Are you taking time off during the holidays this year?  If so, how are you planning to relax? Really relax where you aren’t on a schedule, aren’t in charge of something or someone and are able to not have a care in the world about what happened next or when? For me, it’s been seven years since I took a vacation like this, before I had my children.

Vacation is defined as:

  1. A respite or a time of respite from something: intermission
  2. A scheduled period during which activity (as of a court or school) is suspended <a period of exemption from work granted to an employee>
  3. A period spent away from home or business in travel or recreation <had a restful vacation at the beach>
  4. An act or an instance of vacating

I grew up in a family where vacation meant taking a road trip. Our vacations were educational with a lot of adventure and exploration. We would drive from point A to point B, sometimes going eight + hours at a time, sightseeing the next day or two, then get back in the car and drive to the next endpoint and repeat. I learned a lot of these vacations about our country gaining an appreciation for its history, the geography and false advertising. My sisters and I once convinced our parents that we had to stay at a themed hotel that was advertised for hundreds of miles away only to be disappointed when the hotel didn’t quite live up to what we thought it would be – darn billboards!

What I didn’t learn on these vacations was how to relax. I cannot recall a single vacation where we were just laid by the pool or the beach. I cannot recall a single vacation that wasn’t meticulously mapped out or timed. I cannot recall ever feeling bored on vacation.  Basically I don’t have a lot of practice relaxing.

My parents were teachers taking every opportunity to teach us at home and on the road. I really appreciate what they did for my sisters and I, and want to make sure I make the most of every opportunity I have to teach my children through experience too. I also realize that I want to teach my children how to relax and re-energize. I want my boys to know the difference between going to a new place and relaxing (e.g., just because you do one, doesn’t mean you are necessarily doing the other). But first, I have to learn to really relax when I take a vacation myself.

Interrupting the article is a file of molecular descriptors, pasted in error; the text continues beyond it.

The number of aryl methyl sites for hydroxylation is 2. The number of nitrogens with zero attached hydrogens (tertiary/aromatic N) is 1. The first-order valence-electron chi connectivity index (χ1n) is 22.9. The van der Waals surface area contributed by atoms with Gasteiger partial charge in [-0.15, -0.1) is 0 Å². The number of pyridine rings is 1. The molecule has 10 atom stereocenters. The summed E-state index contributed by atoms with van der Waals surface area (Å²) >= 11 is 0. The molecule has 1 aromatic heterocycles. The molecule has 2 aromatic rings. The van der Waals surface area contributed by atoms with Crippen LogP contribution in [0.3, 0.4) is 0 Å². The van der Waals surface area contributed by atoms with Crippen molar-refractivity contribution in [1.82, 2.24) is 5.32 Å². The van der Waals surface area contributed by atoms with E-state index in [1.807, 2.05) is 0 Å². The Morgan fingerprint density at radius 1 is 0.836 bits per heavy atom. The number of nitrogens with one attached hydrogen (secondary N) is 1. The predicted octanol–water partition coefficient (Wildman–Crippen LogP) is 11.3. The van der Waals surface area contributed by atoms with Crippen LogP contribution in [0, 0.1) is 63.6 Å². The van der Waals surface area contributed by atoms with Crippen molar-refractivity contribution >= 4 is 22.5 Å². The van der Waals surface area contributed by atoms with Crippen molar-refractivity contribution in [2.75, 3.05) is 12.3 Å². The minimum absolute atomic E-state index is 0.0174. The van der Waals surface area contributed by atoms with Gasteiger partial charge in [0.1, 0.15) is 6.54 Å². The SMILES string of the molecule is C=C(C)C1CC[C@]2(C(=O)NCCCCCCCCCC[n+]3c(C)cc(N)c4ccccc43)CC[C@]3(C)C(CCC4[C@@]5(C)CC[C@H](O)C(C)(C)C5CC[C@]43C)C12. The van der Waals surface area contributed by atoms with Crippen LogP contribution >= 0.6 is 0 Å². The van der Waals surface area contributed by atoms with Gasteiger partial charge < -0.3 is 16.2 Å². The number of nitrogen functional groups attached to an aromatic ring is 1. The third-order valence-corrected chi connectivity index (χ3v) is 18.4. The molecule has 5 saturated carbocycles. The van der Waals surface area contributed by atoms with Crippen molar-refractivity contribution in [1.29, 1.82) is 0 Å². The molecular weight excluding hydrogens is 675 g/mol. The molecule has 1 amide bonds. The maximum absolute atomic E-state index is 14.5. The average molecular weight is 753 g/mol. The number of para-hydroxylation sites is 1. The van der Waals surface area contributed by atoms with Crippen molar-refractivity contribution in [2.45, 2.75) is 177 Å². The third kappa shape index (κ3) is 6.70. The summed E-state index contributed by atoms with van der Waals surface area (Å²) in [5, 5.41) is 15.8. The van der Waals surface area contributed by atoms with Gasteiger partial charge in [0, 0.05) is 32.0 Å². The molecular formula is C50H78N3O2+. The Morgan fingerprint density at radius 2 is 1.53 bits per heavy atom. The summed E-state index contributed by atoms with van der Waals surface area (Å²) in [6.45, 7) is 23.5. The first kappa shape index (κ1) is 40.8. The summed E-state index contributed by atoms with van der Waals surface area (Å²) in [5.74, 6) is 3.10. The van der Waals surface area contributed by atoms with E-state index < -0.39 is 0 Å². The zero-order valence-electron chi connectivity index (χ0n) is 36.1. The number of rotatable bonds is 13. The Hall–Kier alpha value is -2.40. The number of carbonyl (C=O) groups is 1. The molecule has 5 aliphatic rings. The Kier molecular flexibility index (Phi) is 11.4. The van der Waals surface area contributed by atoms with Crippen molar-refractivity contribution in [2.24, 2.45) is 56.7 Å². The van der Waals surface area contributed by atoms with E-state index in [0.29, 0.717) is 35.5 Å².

I blogged earlier this year about “Where Did My Vacation Go?” and committed to not repeat that again this year. I’m taking time away from all work, including blogging, through the end of the year. I currently don’t have any to-do list I need to complete while I’m on break. Hallelujah! I want to see what that looks and feels like, and see if I can really relax and re-charge.  I need the experience. I owe it to myself, and more importantly to my kids if I plan to teach them how to do it.

If you have vacation coming up, how do you plan to relax and recharge?

I wish each of you the happiest of holidays and look forward to picking up our conversation in the New Year.

Hope through great sadness

I had my weekly blog written several days ago and was prepared to post it this morning prior to the tragic events that took place at Sandy Hook Elementary on Friday morning. It’s hard to know what to say when something like this happens. For a large majority of us the world stopped for a while on Friday. A wave of grief came over us for the children and their families involved in the tragic events. It is impossible to comprehend and will never ever make sense what would drive someone to do this.

The holiday season is a time of hope. Hope for seeing the best in each other, and hope for what’s possible. My hope was suspended momentarily on Friday. It’s starting to return, as I see communities coming together, reaching out to each other; to discuss what happened; share our sadness and anger; and discuss possible solutions to avoid something the like happening in the future.

I hope one day violence isn’t the solution for resolving an issue. I’d prefer a world without guns, but in the absence of that hope we will finally figure out how to allow people to bear arms without endangering law-abiding citizens. I hope we will figure out as a nation how to work together as one and solve our problems together.  I hope we will learn how to take better care of each other physically, mentally and emotionally.

I still feel great sadness over the situation in Sandy Hook and probably will for some time to come. But the holiday season is about hope, and I grateful to be feeling a glimmer of it again.